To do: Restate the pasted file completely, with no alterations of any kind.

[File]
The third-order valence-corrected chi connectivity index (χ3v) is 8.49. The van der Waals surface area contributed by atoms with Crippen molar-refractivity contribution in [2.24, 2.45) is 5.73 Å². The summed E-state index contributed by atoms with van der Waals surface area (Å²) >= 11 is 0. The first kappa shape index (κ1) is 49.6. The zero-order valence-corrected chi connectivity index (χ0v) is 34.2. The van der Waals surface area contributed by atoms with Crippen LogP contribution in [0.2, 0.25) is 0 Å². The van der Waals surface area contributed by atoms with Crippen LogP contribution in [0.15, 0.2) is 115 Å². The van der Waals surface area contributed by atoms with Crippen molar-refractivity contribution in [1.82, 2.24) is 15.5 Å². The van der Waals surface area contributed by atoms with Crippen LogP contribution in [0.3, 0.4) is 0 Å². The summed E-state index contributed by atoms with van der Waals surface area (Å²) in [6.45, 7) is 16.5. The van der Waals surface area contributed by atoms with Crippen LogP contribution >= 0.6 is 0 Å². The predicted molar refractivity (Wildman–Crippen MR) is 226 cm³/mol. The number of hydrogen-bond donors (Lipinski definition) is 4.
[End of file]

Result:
The third-order valence-corrected chi connectivity index (χ3v) is 8.49. The van der Waals surface area contributed by atoms with Crippen molar-refractivity contribution in [2.24, 2.45) is 5.73 Å². The summed E-state index contributed by atoms with van der Waals surface area (Å²) >= 11 is 0. The first kappa shape index (κ1) is 49.6. The zero-order valence-corrected chi connectivity index (χ0v) is 34.2. The van der Waals surface area contributed by atoms with Crippen LogP contribution in [0.2, 0.25) is 0 Å². The van der Waals surface area contributed by atoms with Crippen LogP contribution in [0.15, 0.2) is 115 Å². The van der Waals surface area contributed by atoms with Crippen molar-refractivity contribution in [1.82, 2.24) is 15.5 Å². The van der Waals surface area contributed by atoms with Crippen LogP contribution in [0.3, 0.4) is 0 Å². The summed E-state index contributed by atoms with van der Waals surface area (Å²) in [6.45, 7) is 16.5. The van der Waals surface area contributed by atoms with Crippen LogP contribution >= 0.6 is 0 Å². The predicted molar refractivity (Wildman–Crippen MR) is 226 cm³/mol. The number of hydrogen-bond donors (Lipinski definition) is 4.